Becca – well it’s comforting to me to know you feel similarly, but I also think that you are so brave and so right to take this time for yourself now to change directions and explore your options. From my privileged position as spectator, I’m looking forward to hearing about your new adventures!

    Grad – funnily enough, the till at the bookstore is a very old-fashioned model and probably a bit less sophisticated than the ones I used the first time around! I’m so glad you’re reading Turn of the Screw, such an intriguing book, and delighted that I could provide some more information about it!

    Patti – what is it about keys? I always struggle with locks! And I can certainly recommend bookstore work – it combines both interesting customers and hanging out with books, and I like both those things. 🙂

    Lilian – but the idea about cliches is a good one, too. I hadn’t thought of that at all, but it makes a lot of sense.

    Eva – thank you, that’s so nice. I didn’t realise you’d been poorly so long – you poor thing. It really must mess with your sense of what it’s ‘right’ to feel. It’s such an advantage of blogging that we get to support each other through these difficult things.

    ruthiella – and it’s very reassuring to hear that – thank you!

    celawerd – I always feel happy when there are books around me, and the more books the better. So a bookstore definitely works for me.

    Stefanie – I think that culturally, we are encouraged to buy things, and to do things, and sometimes to be things to be happy. What we really are, and a sense of fulfilment in ourselves is simply overlooked, not least because we don’t have to pay for it. It really is a shame. I like the thought that I’ll master this while looking in the other direction, as it were – that’s encouraging!

    Ella – I was just thinking of you the other day because I’ve been getting so much out of reiki recently and I think you were the first person to mention it to me (Charlotte was right there with it as a suggestion, too). Yes, I do think that more empathy and more responsibility make it easier to worry about things, and having a better idea of all that can go wrong doesn’t help, either. But as someone encouragingly told me the other day, it doesn’t matter at the store if I make a mistake because we’re all volunteers just doing the best we can to make a bit of money for charity – no corporate pressure! I liked the sound of that.

    Caroline – I think our sense of identity is always alternating between fixity and a range of possible roles, possible metamorphoses. It’s uncomfortable to think how easy it is for us to put on different masks, although some writers, like Colette, see it as our saving grace. A way to rest and to play at the same time. But much as I like that idea, I also feel better if I give myself time to find out what I really think about things. For me it’s the most important thing to do at present, but it isn’t that way all the time, of course.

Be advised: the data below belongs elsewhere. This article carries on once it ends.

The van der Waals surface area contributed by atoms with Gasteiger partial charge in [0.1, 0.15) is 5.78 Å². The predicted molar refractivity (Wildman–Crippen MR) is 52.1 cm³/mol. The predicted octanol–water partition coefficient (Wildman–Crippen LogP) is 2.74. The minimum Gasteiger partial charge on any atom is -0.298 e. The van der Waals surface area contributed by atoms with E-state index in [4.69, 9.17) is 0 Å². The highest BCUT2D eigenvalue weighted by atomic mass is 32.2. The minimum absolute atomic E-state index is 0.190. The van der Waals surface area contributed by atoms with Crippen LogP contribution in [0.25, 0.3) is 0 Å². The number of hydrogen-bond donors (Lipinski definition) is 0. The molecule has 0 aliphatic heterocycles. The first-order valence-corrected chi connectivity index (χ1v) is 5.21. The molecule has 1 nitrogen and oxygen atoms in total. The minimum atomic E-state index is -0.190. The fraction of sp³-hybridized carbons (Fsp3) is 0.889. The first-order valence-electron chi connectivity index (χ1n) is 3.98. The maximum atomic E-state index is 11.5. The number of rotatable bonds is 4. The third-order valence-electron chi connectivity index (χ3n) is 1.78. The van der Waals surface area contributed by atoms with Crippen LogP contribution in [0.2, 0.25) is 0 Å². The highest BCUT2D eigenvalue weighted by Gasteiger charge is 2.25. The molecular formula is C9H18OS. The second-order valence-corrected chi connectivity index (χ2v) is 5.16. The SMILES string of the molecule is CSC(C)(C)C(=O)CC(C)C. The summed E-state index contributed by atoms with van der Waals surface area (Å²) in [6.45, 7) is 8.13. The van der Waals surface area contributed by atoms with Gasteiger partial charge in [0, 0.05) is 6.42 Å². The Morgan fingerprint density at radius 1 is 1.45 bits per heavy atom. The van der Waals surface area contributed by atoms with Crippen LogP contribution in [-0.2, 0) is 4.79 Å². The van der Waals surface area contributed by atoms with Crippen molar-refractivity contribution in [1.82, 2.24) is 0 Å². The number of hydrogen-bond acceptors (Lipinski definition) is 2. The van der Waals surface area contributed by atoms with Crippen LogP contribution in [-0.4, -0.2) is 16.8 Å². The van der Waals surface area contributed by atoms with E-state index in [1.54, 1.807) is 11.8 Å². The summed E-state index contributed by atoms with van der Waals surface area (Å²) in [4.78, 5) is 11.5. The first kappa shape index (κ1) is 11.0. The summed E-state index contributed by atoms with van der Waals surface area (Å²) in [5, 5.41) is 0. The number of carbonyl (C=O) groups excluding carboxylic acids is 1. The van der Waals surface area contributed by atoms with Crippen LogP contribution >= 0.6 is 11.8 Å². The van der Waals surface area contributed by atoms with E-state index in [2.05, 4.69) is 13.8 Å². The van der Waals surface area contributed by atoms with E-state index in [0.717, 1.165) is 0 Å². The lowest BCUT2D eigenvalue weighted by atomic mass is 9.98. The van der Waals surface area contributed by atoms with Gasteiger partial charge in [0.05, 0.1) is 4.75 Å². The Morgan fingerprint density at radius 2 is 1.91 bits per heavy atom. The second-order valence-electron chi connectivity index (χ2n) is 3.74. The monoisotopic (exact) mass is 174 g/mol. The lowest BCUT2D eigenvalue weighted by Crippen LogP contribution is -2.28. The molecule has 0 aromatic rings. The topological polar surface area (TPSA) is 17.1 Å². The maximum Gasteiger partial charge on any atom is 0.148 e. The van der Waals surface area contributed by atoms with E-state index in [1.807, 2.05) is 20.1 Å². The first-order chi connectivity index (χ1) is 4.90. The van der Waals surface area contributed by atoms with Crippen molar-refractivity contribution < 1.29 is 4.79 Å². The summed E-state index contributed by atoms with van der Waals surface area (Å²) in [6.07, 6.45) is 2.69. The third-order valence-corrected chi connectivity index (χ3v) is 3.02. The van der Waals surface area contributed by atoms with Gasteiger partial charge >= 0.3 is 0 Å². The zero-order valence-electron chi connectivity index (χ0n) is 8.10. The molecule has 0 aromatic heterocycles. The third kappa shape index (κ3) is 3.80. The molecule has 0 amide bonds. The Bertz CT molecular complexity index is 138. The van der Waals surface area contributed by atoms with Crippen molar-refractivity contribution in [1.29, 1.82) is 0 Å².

Emily – I had no idea that that Hemingway was interested in such issues. That comes of hardly reading any of his work! To be fair, I did enjoy A Movable Feast, so I really ought to give him a proper try! And it’s lovely to have you back home. I had the best vicarious holiday ever reading all your posts from France! 🙂

  15. I love the idea of alpha functioning, and thinking of it as a form of creativity is fascinating. We really are creating something new in ourselves when we fully respond to something. I would find it hard to start a new job, even a relatively simple one, and even one I enjoyed. I stress out over those little things like what to do when the recycling guy comes. It sounds perfectly normal to me! 🙂

  16. I hope all went well on your first day alone! When I think back to some of the things I did when I was 20 I amaze myself as I think now I would never have the courage, so you are certainly not alone. I’m not sure how good I am at sitting still and listening for those alpha moments, but it is certainly something to work on. And I could use some of those wide margins–maybe that’s part of my problem these days.

  17. Great post. I loved the part about Neville Symington’s ideas and what you made of them. And Bion’s alpha/beta concepts as well. As for the bookshop, I’m impressed that you are taking the time to come up with a considered, felt response to being there instead of going with the ready response. Sounds like a fun and worthwhile place to work as well (and once a week sounds often enough). I heard a good quote today that “the book is the most important cultural artefact that humanity has produced”. That one brought a tear to my eye (but it might also have been the soundtrack from Il Postino playing in the background).

  18. Dorothy – oh bless you, you’re so kind! I’m glad not to be the only one who finds these sorts of things a stress. In the end, it was fine. The recycling man didn’t turn up, although the window cleaner did, and fortunately it was sort of obvious how to pay him with petty cash. Sitting in a chair and thinking about alpha functioning is more the sort of thing I readily do! 🙂

    Danielle – I am a firm believer that everyone needs some margins to their day, and being without time for oneself is always tough. It was easier when we were 20 though, wasn’t it! I know – I lived in another country and travelled around the UK all the time, neither of which I have any urge to do now. But I like thinking of things like alpha functioning. Yesterday went okay, thankfully – at least until the end of my shift when the next person didn’t turn up to take over… that was exciting for a moment. I had to do a bit of ringing around, but happily one of the other volunteers could cover for a bit. Honestly, these things are never exactly smooth!

    Pete – lol! Yes, it’s a tough call as to which would be more moving, the sound track or the quote. The shop is great – really good selection of books, and at least it’s teaching me some restraint as I can’t come out every time I work there with more books…I wondered if you’d read the Neville Symington. If you can get hold of it, DO, it’s wonderful.